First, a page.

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Money laundering goes virtual? U.S. accuses Liberty Reserve of moving billions
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It’s being called the largest online-money laundering prosecution in history. U.S. officials have accused Liberty Reserve of moving $6 billion for criminals involved in credit card fraud and Ponzi schemes by converting cash to virtual currency.
But before we get to the nitty gritty of today’s sting, let’s back up and explain money laundering.
Here’s a scene from AMC series “Breaking Bad” where a young, upcoming drug dealer is being schooled on the perils of making fistfuls of cash.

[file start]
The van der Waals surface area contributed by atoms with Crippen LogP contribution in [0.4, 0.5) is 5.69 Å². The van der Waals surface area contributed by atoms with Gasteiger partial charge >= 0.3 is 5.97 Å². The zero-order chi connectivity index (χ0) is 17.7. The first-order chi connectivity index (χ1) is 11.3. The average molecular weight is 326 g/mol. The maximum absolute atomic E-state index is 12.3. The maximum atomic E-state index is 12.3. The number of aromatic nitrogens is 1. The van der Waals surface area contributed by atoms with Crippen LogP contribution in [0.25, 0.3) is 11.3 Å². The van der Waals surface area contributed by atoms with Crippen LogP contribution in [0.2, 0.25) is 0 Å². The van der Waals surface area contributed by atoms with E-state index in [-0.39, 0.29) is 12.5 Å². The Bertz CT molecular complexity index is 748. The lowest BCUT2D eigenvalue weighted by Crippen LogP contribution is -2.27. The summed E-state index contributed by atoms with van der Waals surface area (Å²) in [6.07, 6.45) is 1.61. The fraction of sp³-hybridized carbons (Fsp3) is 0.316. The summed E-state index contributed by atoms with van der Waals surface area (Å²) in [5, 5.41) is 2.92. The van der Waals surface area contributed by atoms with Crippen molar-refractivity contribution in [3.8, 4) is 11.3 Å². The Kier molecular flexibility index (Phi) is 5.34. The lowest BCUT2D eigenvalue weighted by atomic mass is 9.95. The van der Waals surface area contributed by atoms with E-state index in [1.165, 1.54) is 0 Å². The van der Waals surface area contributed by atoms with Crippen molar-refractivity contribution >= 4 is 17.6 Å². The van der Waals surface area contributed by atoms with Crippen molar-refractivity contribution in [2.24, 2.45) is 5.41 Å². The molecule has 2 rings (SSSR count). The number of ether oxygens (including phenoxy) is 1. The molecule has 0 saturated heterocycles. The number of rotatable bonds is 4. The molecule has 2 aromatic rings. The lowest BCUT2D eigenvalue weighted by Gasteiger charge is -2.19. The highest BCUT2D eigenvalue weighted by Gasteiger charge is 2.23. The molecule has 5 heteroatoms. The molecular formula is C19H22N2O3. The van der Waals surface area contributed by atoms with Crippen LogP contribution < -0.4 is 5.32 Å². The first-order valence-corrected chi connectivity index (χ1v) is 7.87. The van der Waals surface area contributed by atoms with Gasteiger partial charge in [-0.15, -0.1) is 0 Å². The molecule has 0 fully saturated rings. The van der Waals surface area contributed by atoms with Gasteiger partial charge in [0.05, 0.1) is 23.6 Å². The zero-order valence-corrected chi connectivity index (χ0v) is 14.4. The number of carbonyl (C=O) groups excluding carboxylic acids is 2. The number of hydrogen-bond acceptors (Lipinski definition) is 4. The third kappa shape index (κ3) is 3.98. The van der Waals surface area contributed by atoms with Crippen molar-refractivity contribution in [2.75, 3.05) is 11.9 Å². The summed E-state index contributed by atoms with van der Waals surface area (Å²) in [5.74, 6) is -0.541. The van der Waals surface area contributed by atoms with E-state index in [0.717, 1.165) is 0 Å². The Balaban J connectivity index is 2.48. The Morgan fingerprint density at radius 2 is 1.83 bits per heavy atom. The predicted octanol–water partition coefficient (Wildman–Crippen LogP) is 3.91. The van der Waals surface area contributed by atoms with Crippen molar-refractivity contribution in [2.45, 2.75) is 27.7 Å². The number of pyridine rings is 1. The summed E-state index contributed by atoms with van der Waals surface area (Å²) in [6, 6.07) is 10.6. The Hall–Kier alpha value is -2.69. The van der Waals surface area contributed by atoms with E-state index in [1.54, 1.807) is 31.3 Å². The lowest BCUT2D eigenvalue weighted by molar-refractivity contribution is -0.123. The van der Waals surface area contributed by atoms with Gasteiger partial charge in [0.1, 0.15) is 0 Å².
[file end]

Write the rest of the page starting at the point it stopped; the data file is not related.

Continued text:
The easiest way for the tax man or law enforcement to nab you is to follow the money, says David Beim, a professor at the Columbia Business School.
“Money laundering is an effort to complicate and confuse and obscure the trail of money,” Beim says.
But criminals can’t park their money in banks, after all, banks are regulated by the government. And so it appears, criminals are turning to virtual currencies — which brings us to Liberty Reserve. The government is alleging that criminals exchanged their cash for virtual money through Liberty Reserve, which didn’t ask any questions, making the money virtually untraceable.